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Ireland tops the EU league of business friendly tax regimes

Written by Robert McHugh, on 22nd Nov 2016. Posted in Ireland

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Ireland's tax system ranks as the most effective in the EU for paying business taxes and the fifth most effective in the world according to the PwC/World Bank Group report.

The report covers 190 countries worldwide and looks at all taxes paid by businesses using broad principles from PwC’s Total Tax Contribution Framework. 

This means that Ireland's tax system continues to be the most efficient in the EU in terms of bureaucracy and administrative burden when it comes to paying, filing, time spent and the amount of tax levied on businesses. 

The survey further demonstrates that Ireland's statutory headline rate on profits is broadly similar to the effective rate. The study uses a case study approach so that the same circumstances can be compared across a large number of companies.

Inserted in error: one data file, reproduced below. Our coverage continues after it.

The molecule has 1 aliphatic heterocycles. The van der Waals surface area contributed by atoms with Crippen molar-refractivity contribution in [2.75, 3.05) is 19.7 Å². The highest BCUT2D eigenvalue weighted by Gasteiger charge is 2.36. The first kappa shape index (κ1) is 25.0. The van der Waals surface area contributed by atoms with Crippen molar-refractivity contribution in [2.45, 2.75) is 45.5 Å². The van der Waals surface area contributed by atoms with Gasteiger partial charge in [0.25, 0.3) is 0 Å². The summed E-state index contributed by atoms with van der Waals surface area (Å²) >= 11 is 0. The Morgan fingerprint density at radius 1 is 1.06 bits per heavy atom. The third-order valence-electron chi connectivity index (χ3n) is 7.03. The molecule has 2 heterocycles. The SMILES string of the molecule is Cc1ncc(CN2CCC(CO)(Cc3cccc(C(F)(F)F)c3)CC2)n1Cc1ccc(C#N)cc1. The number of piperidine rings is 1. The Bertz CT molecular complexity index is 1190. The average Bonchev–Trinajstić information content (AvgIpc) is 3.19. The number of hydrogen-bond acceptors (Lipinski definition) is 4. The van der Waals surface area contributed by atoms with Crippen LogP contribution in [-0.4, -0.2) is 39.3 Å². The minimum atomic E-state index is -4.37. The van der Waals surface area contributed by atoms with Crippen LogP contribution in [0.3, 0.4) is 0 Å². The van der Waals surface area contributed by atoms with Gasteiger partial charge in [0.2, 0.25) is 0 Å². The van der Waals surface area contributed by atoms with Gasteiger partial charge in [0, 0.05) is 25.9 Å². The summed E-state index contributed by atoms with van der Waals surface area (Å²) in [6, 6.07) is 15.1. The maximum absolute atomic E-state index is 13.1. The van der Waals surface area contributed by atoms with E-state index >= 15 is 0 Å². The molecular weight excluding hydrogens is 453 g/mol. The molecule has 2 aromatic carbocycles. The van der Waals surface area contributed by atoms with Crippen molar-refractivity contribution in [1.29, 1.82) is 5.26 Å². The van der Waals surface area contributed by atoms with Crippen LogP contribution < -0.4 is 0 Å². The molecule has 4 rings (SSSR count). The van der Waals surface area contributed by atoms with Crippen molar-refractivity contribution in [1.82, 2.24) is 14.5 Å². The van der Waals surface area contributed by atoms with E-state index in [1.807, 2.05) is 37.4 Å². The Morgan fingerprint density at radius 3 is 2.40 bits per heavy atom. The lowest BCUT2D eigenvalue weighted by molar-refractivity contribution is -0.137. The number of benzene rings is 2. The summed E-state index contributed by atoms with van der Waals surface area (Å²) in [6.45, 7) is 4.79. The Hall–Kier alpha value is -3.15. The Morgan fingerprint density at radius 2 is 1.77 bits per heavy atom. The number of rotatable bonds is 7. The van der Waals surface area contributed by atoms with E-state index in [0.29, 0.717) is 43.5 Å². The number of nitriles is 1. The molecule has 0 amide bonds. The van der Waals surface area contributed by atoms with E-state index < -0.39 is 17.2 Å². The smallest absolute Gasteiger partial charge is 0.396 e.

For many EU countries, the statutory headline rate is significantly higher than the effective rate. When you take labour and other taxes into account, Ireland's total tax rate on corporate profits is much lower (26%) when compared with other EU countries (EU average: 40.3%). 

New additional global research undertaken this year finds that the interactions which companies around the world have with tax authorities after a tax return has been filed can, in some instances, be some of the most challenging.  The survey shows that Ireland scores well where filing is concerned. 

Top 10 rankings for the EU countries on ease of paying taxes are: Ireland, Denmark, UK, Finland, San Marino, Latvia, Luxembourg, Switzerland, Netherlands and Estonia. 

The top 10 worldwide economies for ease of paying taxes are: Joint first: Qatar and United Arab Emirates, Hong Kong, Bahrain, Ireland, Kuwait, Denmark, Singapore, Macedonia and the United Kingdom. 

Speaking at the launch, PwC Ireland’s Head of Tax, Joe Tynan said, "The OECD and the EU are pushing companies to allocate their profits to locations where they have employees and places of management and away from locations without substance. Ireland places a comparatively reasonable tax burden on employment. This is increasingly more important, as international companies decide where to locate key international centres."

Source: www.businessworld.ie

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